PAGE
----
By Andrew Bushe
DUBLIN — The government has announced a sharp increase in spending for next year, according to estimates published in advance of a December budget that will be make-or-break for the crucial incomes policy.
The planned 13 percent increase in spending is being seen as the Fianna Fail-Progressive Democrats coalition government priming the pump before the people go to the polls.
The economy is so buoyant that the government has wide scope to bring in a range of tax cuts and social welfare increases that may save the ailing Program for Prosperity and Fairness — a cornerstone of the coalition’s economic strategy.
Next year’s planned spending splurge is also been seen as an indication the government may decide to hold a general election next spring or summer if conditions are favorable.
However, the taoiseach continues to insist the election will be 2002 and that there will be another budget next year.
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The increase means the government has abandoned its commitment to limit current spending to 4 percent a year. The projected growth is now an average of 6 percent over the next four years, a 50 percent slippage on his earlier target.
In his budget on Dec. 6, Finance Minister Charlie McCreevy now has to satisfy increasingly militant unions, angered by the 6.8 percent inflation rate, while at the same time minimizing any additional inflation impact as a result of his giveaways.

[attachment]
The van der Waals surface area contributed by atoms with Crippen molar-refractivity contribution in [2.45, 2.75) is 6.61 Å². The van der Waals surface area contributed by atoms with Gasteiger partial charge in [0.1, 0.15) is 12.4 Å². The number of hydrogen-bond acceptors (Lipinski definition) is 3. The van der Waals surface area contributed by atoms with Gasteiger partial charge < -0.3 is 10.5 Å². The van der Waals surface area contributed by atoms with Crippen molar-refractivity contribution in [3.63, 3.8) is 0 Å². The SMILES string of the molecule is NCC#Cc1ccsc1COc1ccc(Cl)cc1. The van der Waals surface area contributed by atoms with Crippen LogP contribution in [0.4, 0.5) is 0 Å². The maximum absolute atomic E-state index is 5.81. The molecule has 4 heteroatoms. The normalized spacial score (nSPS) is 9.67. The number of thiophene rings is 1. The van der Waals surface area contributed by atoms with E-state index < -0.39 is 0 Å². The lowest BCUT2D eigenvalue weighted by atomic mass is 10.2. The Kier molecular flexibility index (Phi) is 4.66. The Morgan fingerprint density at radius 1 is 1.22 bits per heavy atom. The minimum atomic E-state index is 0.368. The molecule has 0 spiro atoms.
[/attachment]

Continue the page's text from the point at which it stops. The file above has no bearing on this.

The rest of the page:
The broad thrust of budgetary policy was discussed in a day-long special cabinet meeting last Saturday.
McCreevy spoke of the need for realistic expectations, prudence and ensuring Ireland remains internationally competitive when he addressed the Dail.
The public service pay bill is up 11.3 percent for this year and figures released by the Central Statistics Office last week revealed average weekly employee earnings increased by 8.1 percent in the year to last March.
The wages of industrial workers increased by 5.8 percent while clerical and managerial salaries rose by 9.2 percent. The average gross industrial wage in March stood at _8.12 per hour, or _330 per week.
Brewing is the best-paid sector of industry, with workers getting a gross average _622 a week, while those in oil refining and recycling earned _269. Managers got _617 a week.
The minister said the estimates showed the government had “struck a responsible balance” between allocating additional resources for the improvement of public services and adding too much to fuel demand in the economy.
The vast bulk of the _2.2 billion extra spending — almost 80 percent — is being allocated to improve health, education, social welfare, infrastructural and justice areas.
The health services and Minister Michael Martin are the big winners, with an increase of about 18 percent in manpower and capital spending — an extra _586 million — but wide-ranging reforms are expected in an effort to achieve greater inefficiencies.
However, it was good news all round, with virtually all ministers able to announce ambitious plans.
McCreevy hasn’t announced his tax and welfare package, but it is expected to be about another _1 billion.